Journey to America
With his brother Albert's words of encouragement beckoning him to America, Henry, one fateful day, said good-bye to his wife and baby daughter and set out on his quest to start a new life in America. He was 27 years old. He and Anna had agreed that Henry would go first, find a job and a house and then send money to Anna so that she and baby Annie could join him at a later time. Henry's excitement of leaving was mixed with the sadness of knowing that he would probably never see his father and mother, or his brothers and sisters ever again.
Henry traveled, probably by train, from Zurich to the port city of Le Havre on the English Channel. At Le Havre, Henry purchased a ticket for the steamship La Gascogne of the French Line. The La Gascogne had accommodations for 1,055 passengers but according to the ship's manifest, during Henry's crossing, she carried a total of 943 passengers.
The La Gascogne arrived in New York Harbor on February 27, 1893. After a boarding inspection by the U.S. Bureau of Immigration, ships would continue their journey into the harbor. Slowly, the tip of Manhattan would come into view. By now, all passengers were crowded onto the deck, waiting to get a glimpse of the Statue of Liberty. Just beyond the statue, to the northwest, was Ellis Island.
The first Americans to greet the immigrants were interpreters who directed them toward the Baggage Room, where they were to leave their trunks and suitcases until they had completed the examination process. Immigrants did not realize it but as they climbed the stairs leading to the Registry Room, they were taking their first test. Doctors stood at the head of the stairs watching for signs of limping, exhaustion, and heavy breathing that might indicate a heart problem. Immigrants were also tested for diseases such as trachoma and typhus, and checked for lice. They were also given mental exams to measure their ability to think, plan, and reason. Immigrants who were suspected of any type of physical or mental defect were marked with one of seventeen different chalk marks. Those receiving a mark were set aside for further examination. Finally, immigrants were asked a series of questions about their name, age, occupation, who their friends were, where the friends lived, and what they expected to do in order to earn a living.
Those that passed were given a curt nod and a landing card and were told to move onto the Baggage Room to reclaim their baggage. Just a few minutes more and it would all be over. In order to return to the Baggage Room, all immigrants had to descend a flight of stairs known as "The Stairs of Separation." For most, this would be a joyous journey. It meant that they would soon be on their way to their final destination. For others, it would be the saddest and most difficult part of the journey. It meant that some family members would be free to go; others would be held for detention and possibly deportation back to their mother country.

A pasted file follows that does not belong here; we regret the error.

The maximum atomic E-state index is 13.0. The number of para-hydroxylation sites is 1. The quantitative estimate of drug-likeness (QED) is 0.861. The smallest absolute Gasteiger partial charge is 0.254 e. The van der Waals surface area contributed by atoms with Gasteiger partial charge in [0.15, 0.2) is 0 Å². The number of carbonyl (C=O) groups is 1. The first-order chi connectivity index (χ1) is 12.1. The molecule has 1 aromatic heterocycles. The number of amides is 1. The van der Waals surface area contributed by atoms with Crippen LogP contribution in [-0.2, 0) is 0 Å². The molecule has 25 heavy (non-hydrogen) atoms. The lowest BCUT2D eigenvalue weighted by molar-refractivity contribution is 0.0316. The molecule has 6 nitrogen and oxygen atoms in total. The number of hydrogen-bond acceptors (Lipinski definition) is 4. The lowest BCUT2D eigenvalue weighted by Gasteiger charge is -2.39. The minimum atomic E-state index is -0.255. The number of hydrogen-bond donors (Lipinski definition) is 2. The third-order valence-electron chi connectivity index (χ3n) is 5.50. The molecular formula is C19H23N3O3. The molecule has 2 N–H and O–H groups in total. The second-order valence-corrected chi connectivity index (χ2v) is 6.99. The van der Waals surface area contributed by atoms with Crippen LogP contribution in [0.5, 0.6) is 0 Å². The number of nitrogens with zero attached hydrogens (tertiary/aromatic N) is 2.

Anna and Annie
Anna was a young, fairly new bride with a child less than a year old when she received word that it was time to join Henry in America. When Henry's letter arrived telling her that the time had come, Anna began to carefully select the items she would take with her. Even though her newly purchased trunk was large and could carry many items, she knew she must pack with care. The first item to go into the trunk was the quilt her mother had given her on her wedding day. Anna had promised her mother that she would take good care of it, and that it would serve her well in her new home. Next, she put in a change or two of clothing for herself and the baby, plus blankets and other things the baby would need. A few pots and pans were put into the trunk as well as other household necessities. After debating with herself, she decided to pack the tea service Henry's parents had given the couple for a wedding present. Among the last items to go in were a few small mementoes of the family she was leaving behind, and some of the letters Henry had written while she waited for his call to join him in America.
Anna's trunk has been passed down as a treasured family heirloom. It is now in the possession of her great-great-granddaughter, Patricia Carson Wyatt.
According to the Ellis Island Certificate of Registry, Anna Ochsner, age 27, arrived at Ellis Island on the 20th day of May 1893. The ship of travel was the La Touraine of the French Line. After Anna and Annie completed the immigration procedures at Ellis Island, they were taken to a New Jersey rail station where Anna purchased a ticket for a train bound to Joliet. Annie remembered her mother telling her that the trip to Illinois was a difficult journey. Anna spoke no English, was traveling alone with a babe in arms, carrying three pieces of baggage including a large trunk, and had only fifty cents in her pocket.